A Book Rating System? Nah.

Video games have ratings. Movies have ratings. TV shows have ratings. Should books and other reading material be rated as well? Fanfiction.net and FictionPress have their own rating system.

I don’t think books or reading material should be rated. Libraries and bookstores have their books in sections for different age groups: children’s books (G), juvenile (PG), YA (PG-13), and adult (PG-13, R, and up). I think splitting books up by age group serves as a sufficient “rating system.”

Once a child turns 13 or reaches an appropriate level of good judgment, I don’t think parents should restrict that child’s reading material anymore. Some may argue that reading “explicit” material may somehow be less “offensive” than watching it. I don’t necessarily believe that – but then again, what people consider “explicit” or “offensive” is often very subjective.

So… what do you think?

19 thoughts on “A Book Rating System? Nah.

  1. I tend to agree with you, books are already separated out by age groups, so it seems redundant and unnecessary to divide them even more.

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  2. I was raised by librarians, so I was raised to think that all reading material should be available to all adults. Some things shoould be kept “under the counter” to be kept away from the very young.

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  3. Books are already split up enough. I’ve read books that have had some adult content, but nothing was THAT bad it should be classified to an extreme. And for the most part, people going out of their way to read are usually more mature, or they stick to age appropriate books. On a whole, books are harder to get a hold of than just flipping on your TV and have less “nudity” and “gore” just for the sake of it.

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    • “…people going out of their way to read are usually more mature…” < That is so true. It's also true that in movies/TV, gore and nudity are just there to be "eye candy" to the viewer. Books tend to be more boiled down; everything in a book usually has a point.

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  4. I look at books, movies, and so on as works that become available to each person at a different age. There’s no such thing as “children’s literature.” Those books just can be understood at an earlier age than some others. Many so-called children’s books are still worth reading by adults. At the same time, many “adult” (read well-written, complex, deep–not pornographic) books can be appreciated by some children.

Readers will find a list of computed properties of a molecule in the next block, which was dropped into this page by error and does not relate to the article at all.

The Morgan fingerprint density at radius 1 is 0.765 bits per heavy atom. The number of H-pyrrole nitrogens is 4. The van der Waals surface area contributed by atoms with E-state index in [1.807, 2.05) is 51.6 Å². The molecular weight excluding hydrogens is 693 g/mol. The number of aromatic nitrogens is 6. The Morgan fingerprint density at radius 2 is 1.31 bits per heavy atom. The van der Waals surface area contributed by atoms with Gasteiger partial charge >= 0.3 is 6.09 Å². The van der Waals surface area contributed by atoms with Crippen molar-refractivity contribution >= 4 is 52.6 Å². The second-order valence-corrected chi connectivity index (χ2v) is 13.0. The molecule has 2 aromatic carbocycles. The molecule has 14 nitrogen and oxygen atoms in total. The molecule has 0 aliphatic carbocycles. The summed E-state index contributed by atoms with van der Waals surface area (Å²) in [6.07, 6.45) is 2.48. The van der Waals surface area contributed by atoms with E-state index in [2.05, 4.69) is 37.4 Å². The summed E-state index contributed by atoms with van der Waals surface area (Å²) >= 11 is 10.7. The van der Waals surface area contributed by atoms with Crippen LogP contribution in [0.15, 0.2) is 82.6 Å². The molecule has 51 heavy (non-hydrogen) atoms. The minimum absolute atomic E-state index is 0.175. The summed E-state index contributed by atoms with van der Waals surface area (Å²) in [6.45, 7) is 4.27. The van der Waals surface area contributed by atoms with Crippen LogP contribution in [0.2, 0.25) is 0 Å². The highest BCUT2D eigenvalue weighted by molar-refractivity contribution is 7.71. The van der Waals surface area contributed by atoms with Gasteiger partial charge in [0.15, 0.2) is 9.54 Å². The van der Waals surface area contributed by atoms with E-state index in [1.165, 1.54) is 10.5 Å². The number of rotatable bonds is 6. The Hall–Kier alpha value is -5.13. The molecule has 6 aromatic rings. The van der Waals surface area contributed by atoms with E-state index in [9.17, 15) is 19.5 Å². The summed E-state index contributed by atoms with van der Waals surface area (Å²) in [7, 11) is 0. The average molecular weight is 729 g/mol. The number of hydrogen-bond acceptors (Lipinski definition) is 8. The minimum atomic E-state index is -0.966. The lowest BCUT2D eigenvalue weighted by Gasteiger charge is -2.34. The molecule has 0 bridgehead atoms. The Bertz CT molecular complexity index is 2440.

Take Emily Dickinson, for example. I couldn’t get anything out of her poetry when I was a teenager, but now, twenty years later, I love her writing.

    What I’m saying here is that artificial lines don’t do what they’re intended to do. They don’t tell us what’s worth reading when. They also tempt some children to sneak into the Restricted Section.

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  5. I agree with you, Maggie. With a movie, there’s some uniformity in the ratings because the raters watch the movie and rate it according to set guidelines.

    Who would/could/should do that with books?

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  6. Good question. I’m with you. I do think it’s a good idea to have sections in libraries/bookstores, but I really don’t like the idea of other people deciding for whom a given book is acceptable. No thanks. I’ll decide for myself.
    – Imagine having to show your ID when buying a book. πŸ˜„

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  7. One of my favorite novels about the Civil War is called “Unto this Hour” by Tom Wicker … it is a well-crafted and factually accurate account of the Battle of 2nd Manassas from the point of view of both those who fought the battle and those who were simply caught up in the turmoil. I love the book and my only criticism is that Wicker rather gratuitously (in my humble opinion) spiced the narrative up with sexual content that was unnecessarily graphic. I had the same problem with another terrific novel … “Pillars of the Earth”.

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    • I recently read A Reliable Wife (Robert Goolrick) and I felt that it had way too much sexual content. I feel like a lot of the time, sex is put in books for the same reason it’s put into movies: as filler.

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      • I always go very carefully with sex scenes. My first two books didn’t have any, but then I think my characters got frustrated, because there are a few in the third book. πŸ™‚

        I always give a lot of thought to whether the scenes belong, and, if they do, how I write them. It has to be real (not like most of what you see in the movies), and it has to illuminate something about the characters. Otherwise, it gets cut.

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